Pile the bodies high at Austerlitz and Waterloo.
Shovel them under and let me work—
I am the grass; I cover all.
And pile them high at Gettysburg
And pile them high at Ypres and Verdun.
Shovel them under and let me work.
Two years, ten years, and passengers ask the conductor:
What place is this?
Where are we now?
I am the grass.
Let me work.
As Carl Sandburg’s 1918 poem ‘Grass’ evocatively describes, after a battle the landscape is reclaimed by nature and the inexorable process of forgetting begins. As a researcher, I have long been fascinated with the First World War and the changes it wrought in 20th-century society, as well as how the events of 1914-18 still have resonance with us today. The centenary of First World War is the perfect opportunity not merely to commemorate and remember the events of the war, but also to interrogate its lasting impact and to reflect meaningfully on the legacy of the conflict from the temporal distance of one hundred years.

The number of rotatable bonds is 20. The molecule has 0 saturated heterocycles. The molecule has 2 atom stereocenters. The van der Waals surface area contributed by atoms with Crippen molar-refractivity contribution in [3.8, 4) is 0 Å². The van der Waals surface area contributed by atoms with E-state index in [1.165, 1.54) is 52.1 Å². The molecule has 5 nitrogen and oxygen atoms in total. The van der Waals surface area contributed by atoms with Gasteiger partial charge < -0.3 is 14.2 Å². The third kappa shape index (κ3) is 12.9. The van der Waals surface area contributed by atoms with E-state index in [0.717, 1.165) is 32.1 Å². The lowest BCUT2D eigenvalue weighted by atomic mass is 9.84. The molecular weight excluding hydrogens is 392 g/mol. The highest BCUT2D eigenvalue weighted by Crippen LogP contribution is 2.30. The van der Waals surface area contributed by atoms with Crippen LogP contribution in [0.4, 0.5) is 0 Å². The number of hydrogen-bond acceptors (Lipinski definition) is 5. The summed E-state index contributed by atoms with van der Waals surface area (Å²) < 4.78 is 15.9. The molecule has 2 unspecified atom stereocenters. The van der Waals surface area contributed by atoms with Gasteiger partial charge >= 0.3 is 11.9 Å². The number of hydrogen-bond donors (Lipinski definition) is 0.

The First World War is nothing if not hyperbolic; we are bombarded with statistics of such enormity that they are impossible to fully comprehend. Glasgow University’s Great War is taking the vastness of this global conflict and making it relatable by seeing it in human terms, utilising a wonderful array of information collected contemporaneously throughout the conflict by the staff and students. From those who went off to fight on the front lines, like the men of the ‘University Company’ (B Coy, 6th Cameron Highlanders) to those who remained on the Gilmorehill campus and who continued to attend lectures, take exams, live, laugh, and love whilst European society fragmented. For those of us working within the Humanities what we do is seek to understand people, walking the fine line between remembering and forgetting, recalling past trauma but also aiding in the healing process.